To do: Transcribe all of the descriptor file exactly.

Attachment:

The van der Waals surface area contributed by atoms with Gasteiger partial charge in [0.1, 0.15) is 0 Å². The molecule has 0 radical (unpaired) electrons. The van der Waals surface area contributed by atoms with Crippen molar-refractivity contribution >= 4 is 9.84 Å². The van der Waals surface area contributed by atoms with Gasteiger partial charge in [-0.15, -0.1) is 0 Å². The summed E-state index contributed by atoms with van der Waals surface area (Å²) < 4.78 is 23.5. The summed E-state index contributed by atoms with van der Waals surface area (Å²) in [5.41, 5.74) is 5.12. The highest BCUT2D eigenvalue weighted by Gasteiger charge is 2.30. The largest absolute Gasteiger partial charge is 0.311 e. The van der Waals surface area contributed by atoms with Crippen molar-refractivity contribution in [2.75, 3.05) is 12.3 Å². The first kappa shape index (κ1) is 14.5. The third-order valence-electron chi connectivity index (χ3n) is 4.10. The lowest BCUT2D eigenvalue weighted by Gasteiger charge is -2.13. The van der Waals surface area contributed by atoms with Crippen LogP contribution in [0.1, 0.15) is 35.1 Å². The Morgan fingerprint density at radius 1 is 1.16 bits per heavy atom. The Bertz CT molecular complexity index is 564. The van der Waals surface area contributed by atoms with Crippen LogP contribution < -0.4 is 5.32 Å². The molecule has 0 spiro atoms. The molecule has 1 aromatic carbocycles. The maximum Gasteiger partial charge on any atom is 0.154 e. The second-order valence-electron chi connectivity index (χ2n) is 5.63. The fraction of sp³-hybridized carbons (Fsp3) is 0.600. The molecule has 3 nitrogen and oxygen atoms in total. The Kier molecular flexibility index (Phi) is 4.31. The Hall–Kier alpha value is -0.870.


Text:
The van der Waals surface area contributed by atoms with Gasteiger partial charge in [0.1, 0.15) is 0 Å². The molecule has 0 radical (unpaired) electrons. The van der Waals surface area contributed by atoms with Crippen molar-refractivity contribution >= 4 is 9.84 Å². The van der Waals surface area contributed by atoms with Gasteiger partial charge in [-0.15, -0.1) is 0 Å². The summed E-state index contributed by atoms with van der Waals surface area (Å²) < 4.78 is 23.5. The summed E-state index contributed by atoms with van der Waals surface area (Å²) in [5.41, 5.74) is 5.12. The highest BCUT2D eigenvalue weighted by Gasteiger charge is 2.30. The largest absolute Gasteiger partial charge is 0.311 e. The van der Waals surface area contributed by atoms with Crippen molar-refractivity contribution in [2.75, 3.05) is 12.3 Å². The first kappa shape index (κ1) is 14.5. The third-order valence-electron chi connectivity index (χ3n) is 4.10. The lowest BCUT2D eigenvalue weighted by Gasteiger charge is -2.13. The van der Waals surface area contributed by atoms with Crippen LogP contribution in [0.1, 0.15) is 35.1 Å². The Morgan fingerprint density at radius 1 is 1.16 bits per heavy atom. The Bertz CT molecular complexity index is 564. The van der Waals surface area contributed by atoms with Crippen LogP contribution < -0.4 is 5.32 Å². The molecule has 0 spiro atoms. The molecule has 1 aromatic carbocycles. The maximum Gasteiger partial charge on any atom is 0.154 e. The second-order valence-electron chi connectivity index (χ2n) is 5.63. The fraction of sp³-hybridized carbons (Fsp3) is 0.600. The molecule has 3 nitrogen and oxygen atoms in total. The Kier molecular flexibility index (Phi) is 4.31. The Hall–Kier alpha value is -0.870.